film competition

Autism Uncut – Film Competition

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The National Autistic Society are inviting aspiring filmmakers, student filmmakers and professional filmmakers to create original, four-minute films to help shed light on the real world of autism – uncensored and uncut, and help more people understand autism, the person and what to do.

Autism is a lifelong developmental disability that affects how people perceive the world and interact with others. Autistic people see, hear and feel the world differently to other people.

Your film can depict anything about the world of autism, from how you view autism, to what autism means to you. It could show how it can feel for autistic people if there are unexpected changes, how social anxiety can take over, or what it’s like to live with sensory sensitivity every day.

Their film Can you make it to the end? about sensory difference has been watched 4.8 million times worldwide.

Josh Trigg (who directed the video above) has provided a few hints and tips for crafting the perfect short film.

1. Have a Strong Story and Characters

The most important part of the process is the script, and a solid story is key. Make sure your characters are motivated by objectives. This will inform a metamorphosis in your character, resulting in him or her learning something about their goal.

Set up the world, create a good, prompting incident, and lock your character into a journey where he or she should have to go through hurdles to achieve their objective.

2. Get Planning!

Organising your film can be difficult as there are many elements to think about at the pre-production stage. You will need to check for permits in public places depending on where you shoot. However, this can sometimes be worked around. Setting up casting can be easily done using sites like Casting Call Pro. Make sure you have the script to be auditions, and rehearse, rehearse, rehearse!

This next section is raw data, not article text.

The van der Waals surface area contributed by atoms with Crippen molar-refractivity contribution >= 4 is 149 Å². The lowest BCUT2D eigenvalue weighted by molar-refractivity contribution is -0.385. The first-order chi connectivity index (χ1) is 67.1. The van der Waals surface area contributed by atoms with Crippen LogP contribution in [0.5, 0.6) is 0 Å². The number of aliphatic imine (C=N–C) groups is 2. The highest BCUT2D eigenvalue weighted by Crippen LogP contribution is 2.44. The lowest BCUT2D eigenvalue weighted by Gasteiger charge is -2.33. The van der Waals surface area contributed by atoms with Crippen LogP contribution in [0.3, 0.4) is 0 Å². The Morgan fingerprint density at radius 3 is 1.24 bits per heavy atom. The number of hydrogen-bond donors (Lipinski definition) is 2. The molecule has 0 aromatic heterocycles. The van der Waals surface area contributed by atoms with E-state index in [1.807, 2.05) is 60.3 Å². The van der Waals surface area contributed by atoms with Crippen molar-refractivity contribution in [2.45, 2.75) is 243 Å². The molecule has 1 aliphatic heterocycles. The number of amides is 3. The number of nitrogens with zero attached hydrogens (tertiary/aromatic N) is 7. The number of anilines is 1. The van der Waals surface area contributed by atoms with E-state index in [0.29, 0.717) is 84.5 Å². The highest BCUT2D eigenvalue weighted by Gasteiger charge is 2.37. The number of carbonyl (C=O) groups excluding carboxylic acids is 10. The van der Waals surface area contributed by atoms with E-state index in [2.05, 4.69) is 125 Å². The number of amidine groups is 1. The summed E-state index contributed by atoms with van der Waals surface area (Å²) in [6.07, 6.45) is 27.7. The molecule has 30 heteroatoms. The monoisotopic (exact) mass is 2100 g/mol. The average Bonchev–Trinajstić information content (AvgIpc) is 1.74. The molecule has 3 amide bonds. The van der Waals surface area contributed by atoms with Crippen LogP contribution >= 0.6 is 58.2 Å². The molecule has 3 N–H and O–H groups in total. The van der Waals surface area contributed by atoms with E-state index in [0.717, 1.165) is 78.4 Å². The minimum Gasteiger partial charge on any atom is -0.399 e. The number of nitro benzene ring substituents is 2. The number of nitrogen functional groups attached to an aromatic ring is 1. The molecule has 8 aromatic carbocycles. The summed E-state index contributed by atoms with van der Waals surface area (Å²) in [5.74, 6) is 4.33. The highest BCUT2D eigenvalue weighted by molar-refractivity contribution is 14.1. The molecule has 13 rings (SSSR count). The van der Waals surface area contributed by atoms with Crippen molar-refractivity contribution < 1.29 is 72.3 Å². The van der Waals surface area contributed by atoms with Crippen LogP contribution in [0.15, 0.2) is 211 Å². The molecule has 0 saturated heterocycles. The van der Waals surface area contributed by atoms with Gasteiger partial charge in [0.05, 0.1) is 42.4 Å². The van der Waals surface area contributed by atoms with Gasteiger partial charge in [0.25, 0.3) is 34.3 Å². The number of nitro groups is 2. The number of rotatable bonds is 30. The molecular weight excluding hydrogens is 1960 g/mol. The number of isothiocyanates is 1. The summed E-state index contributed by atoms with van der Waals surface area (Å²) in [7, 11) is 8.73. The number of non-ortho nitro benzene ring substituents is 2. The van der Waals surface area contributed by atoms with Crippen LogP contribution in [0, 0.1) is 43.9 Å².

3. Experiment and be Creative!

Get a great assistant director – someone to keep everything to schedule. Give yourself enough time to experiment with your actors. If you’re unfamiliar with some filming techniques like the 30 degree rule or creating an eyeline, Google them! Enjoy the shoot, be creative and experimental.

4. Dont Rush the Edit

When it comes to editing, I usually do a first draft then leave it for a few days, and come back to it so I can then immediately see all the problems. Make sure your film is well paced. Don’t rush through everything as this can make a difference to the emotional energy or pacing of your edit. I recommend using Adobe Premier over Final Cut.

5. Get Your Film Seen

It’s good to have an initial screening so everybody can see the hard work, entering film festivals will be part of the last step. I recommend starting with local film festivals.

How To Enter

The deadline for entries is 1 December 2016, with shortlisted entries announced at the end of January 2017.

Winners will be picked by our esteemed judges, with all shortlisted films being shown during a glitzy award ceremony in London in April 2017 (date and venue to be confirmed).

To apply please follow the link below

Film Competitions

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